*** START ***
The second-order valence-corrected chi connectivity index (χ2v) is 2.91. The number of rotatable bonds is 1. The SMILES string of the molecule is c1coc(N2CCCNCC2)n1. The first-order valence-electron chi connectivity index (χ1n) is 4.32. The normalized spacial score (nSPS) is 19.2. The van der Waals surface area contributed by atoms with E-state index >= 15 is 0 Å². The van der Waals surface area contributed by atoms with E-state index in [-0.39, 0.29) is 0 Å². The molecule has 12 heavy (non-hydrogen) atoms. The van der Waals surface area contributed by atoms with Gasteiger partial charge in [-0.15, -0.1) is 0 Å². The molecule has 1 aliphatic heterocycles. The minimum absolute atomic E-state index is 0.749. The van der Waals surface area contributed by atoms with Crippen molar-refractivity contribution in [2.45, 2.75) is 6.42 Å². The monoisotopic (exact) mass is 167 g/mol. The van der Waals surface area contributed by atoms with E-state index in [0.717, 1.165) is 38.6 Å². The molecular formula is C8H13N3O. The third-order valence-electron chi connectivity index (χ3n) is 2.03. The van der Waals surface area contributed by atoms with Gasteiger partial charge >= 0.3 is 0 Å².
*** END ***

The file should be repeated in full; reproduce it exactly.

The second-order valence-corrected chi connectivity index (χ2v) is 2.91. The number of rotatable bonds is 1. The SMILES string of the molecule is c1coc(N2CCCNCC2)n1. The first-order valence-electron chi connectivity index (χ1n) is 4.32. The normalized spacial score (nSPS) is 19.2. The van der Waals surface area contributed by atoms with E-state index >= 15 is 0 Å². The van der Waals surface area contributed by atoms with E-state index in [-0.39, 0.29) is 0 Å². The molecule has 12 heavy (non-hydrogen) atoms. The van der Waals surface area contributed by atoms with Gasteiger partial charge in [-0.15, -0.1) is 0 Å². The molecule has 1 aliphatic heterocycles. The minimum absolute atomic E-state index is 0.749. The van der Waals surface area contributed by atoms with Crippen molar-refractivity contribution in [2.45, 2.75) is 6.42 Å². The monoisotopic (exact) mass is 167 g/mol. The van der Waals surface area contributed by atoms with E-state index in [0.717, 1.165) is 38.6 Å². The molecular formula is C8H13N3O. The third-order valence-electron chi connectivity index (χ3n) is 2.03. The van der Waals surface area contributed by atoms with Gasteiger partial charge >= 0.3 is 0 Å².